Guide to the Arthur F. Burns Papers, 1911-2005 and undated, bulk 1940-1987
Austrian-born economist, policy maker, and diplomat; chair of U.S. Federal Reserve Board from 1970-1978 and economic advisor for six U.S. presidencies. The Arthur Frank Burns Papers cover the years 1911 through 2005. The bulk of the material was created between 1940 and 1987 and pertains to Burns's career as an economic advisor, particularly to Republican administrations, as the chair of the Federal Reserve, and as ambassador to Germany. The collection is arranged into seven series: Correspondence, Honors and Awards, Journals, Personal Papers, Photographs, Print Materials, and Research and Teaching. Topics of interest in this collection include but are not limited to: the United States economic system and fiscal policies; the Federal Reserve Board and related committees; recessions, unemployment, and inflation; the world economy and finance; the U.S. presidency during the time period; the Nixon presidency in particular, including the Watergate affair; presidential campaigns and elections; and U.S. diplomacy. There is a limited amount of research and teaching material, chiefly from the 1920s-1930s. The most significant component of the collection is the correspondence between Arthur Burns and Presidents Eisenhower, Nixon, Kennedy, Ford, Carter, Reagan, and George H. W. Bush, as well as substantive exchanges with economists Milton Friedman and Wesley Clair Mitchell. There are a few letters in German, French, and Russian.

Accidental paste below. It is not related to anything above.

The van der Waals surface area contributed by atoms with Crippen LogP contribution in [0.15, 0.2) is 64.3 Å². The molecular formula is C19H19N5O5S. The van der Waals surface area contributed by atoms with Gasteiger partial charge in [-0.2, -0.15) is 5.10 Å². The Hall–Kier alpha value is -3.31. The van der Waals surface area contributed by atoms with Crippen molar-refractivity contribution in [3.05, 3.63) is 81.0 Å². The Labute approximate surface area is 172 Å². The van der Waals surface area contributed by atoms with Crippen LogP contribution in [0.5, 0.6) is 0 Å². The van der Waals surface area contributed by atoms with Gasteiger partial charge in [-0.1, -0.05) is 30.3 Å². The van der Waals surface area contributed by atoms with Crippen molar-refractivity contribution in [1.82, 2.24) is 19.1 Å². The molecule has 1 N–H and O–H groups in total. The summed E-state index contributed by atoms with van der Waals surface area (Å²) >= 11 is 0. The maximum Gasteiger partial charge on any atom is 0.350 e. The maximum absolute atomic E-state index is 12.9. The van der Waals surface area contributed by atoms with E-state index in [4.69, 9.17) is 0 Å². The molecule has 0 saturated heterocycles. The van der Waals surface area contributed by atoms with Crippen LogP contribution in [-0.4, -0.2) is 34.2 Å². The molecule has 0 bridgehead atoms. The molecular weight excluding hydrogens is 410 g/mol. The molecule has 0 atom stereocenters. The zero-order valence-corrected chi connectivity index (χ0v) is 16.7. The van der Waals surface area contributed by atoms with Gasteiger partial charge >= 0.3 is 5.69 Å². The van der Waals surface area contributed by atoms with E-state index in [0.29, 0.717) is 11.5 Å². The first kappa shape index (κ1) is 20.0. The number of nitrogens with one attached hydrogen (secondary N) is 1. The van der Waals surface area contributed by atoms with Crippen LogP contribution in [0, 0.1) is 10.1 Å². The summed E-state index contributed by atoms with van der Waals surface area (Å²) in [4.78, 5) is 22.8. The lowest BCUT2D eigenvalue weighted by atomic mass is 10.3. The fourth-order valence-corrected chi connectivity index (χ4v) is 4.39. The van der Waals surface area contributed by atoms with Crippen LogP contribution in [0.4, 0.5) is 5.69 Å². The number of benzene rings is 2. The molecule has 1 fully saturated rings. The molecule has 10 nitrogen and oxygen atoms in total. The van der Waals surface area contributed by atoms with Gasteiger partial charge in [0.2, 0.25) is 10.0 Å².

- Collection Number
- Arthur F. Burns papers
- 1911-2005 and undated, bulk 1940-1987
- Burns, Arthur F., 1904-1987
- 18.5 Linear Feet, approximately 2,675 items
- David M. Rubenstein Rare Book & Manuscript Library
- Material in English
- Correspondence, 1911-1997 and undated, bulk 1940-1987
- Honors and Awards, 1965-2000 and undated
- Journals Series, 1969-1974
- Personal Papers Series, 1926-2003 and undated
- Photographs Series, 1958-1999 and undated
- Print Materials Series, 1929-2005 and undated
- Research and Teaching Series, 1927-1930 and undated
- Oversize Materials